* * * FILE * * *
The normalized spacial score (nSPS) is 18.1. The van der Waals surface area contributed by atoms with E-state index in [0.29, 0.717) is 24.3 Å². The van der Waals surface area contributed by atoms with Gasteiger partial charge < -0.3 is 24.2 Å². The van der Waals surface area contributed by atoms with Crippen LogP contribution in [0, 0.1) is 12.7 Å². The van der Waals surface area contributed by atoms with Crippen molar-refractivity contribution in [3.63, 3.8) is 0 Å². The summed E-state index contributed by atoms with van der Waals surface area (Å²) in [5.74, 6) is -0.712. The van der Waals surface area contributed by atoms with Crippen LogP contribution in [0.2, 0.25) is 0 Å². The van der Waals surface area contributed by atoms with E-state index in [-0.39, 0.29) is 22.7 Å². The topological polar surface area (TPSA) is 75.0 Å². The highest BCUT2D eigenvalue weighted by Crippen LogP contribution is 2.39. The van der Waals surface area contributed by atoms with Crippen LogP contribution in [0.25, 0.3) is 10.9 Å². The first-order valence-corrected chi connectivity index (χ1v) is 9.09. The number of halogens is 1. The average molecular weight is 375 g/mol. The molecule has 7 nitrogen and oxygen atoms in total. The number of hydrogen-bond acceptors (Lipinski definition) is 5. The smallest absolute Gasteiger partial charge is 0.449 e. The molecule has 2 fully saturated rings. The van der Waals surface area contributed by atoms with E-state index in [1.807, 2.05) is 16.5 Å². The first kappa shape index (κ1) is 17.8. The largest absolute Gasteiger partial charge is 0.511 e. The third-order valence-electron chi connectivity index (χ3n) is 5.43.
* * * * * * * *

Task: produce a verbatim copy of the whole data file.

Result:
The normalized spacial score (nSPS) is 18.1. The van der Waals surface area contributed by atoms with E-state index in [0.29, 0.717) is 24.3 Å². The van der Waals surface area contributed by atoms with Gasteiger partial charge < -0.3 is 24.2 Å². The van der Waals surface area contributed by atoms with Crippen LogP contribution in [0, 0.1) is 12.7 Å². The van der Waals surface area contributed by atoms with Crippen molar-refractivity contribution in [3.63, 3.8) is 0 Å². The summed E-state index contributed by atoms with van der Waals surface area (Å²) in [5.74, 6) is -0.712. The van der Waals surface area contributed by atoms with Crippen LogP contribution in [0.2, 0.25) is 0 Å². The van der Waals surface area contributed by atoms with E-state index in [-0.39, 0.29) is 22.7 Å². The topological polar surface area (TPSA) is 75.0 Å². The highest BCUT2D eigenvalue weighted by Crippen LogP contribution is 2.39. The van der Waals surface area contributed by atoms with Crippen LogP contribution in [0.25, 0.3) is 10.9 Å². The first-order valence-corrected chi connectivity index (χ1v) is 9.09. The number of halogens is 1. The average molecular weight is 375 g/mol. The molecule has 7 nitrogen and oxygen atoms in total. The number of hydrogen-bond acceptors (Lipinski definition) is 5. The smallest absolute Gasteiger partial charge is 0.449 e. The molecule has 2 fully saturated rings. The van der Waals surface area contributed by atoms with E-state index in [1.807, 2.05) is 16.5 Å². The first kappa shape index (κ1) is 17.8. The largest absolute Gasteiger partial charge is 0.511 e. The third-order valence-electron chi connectivity index (χ3n) is 5.43.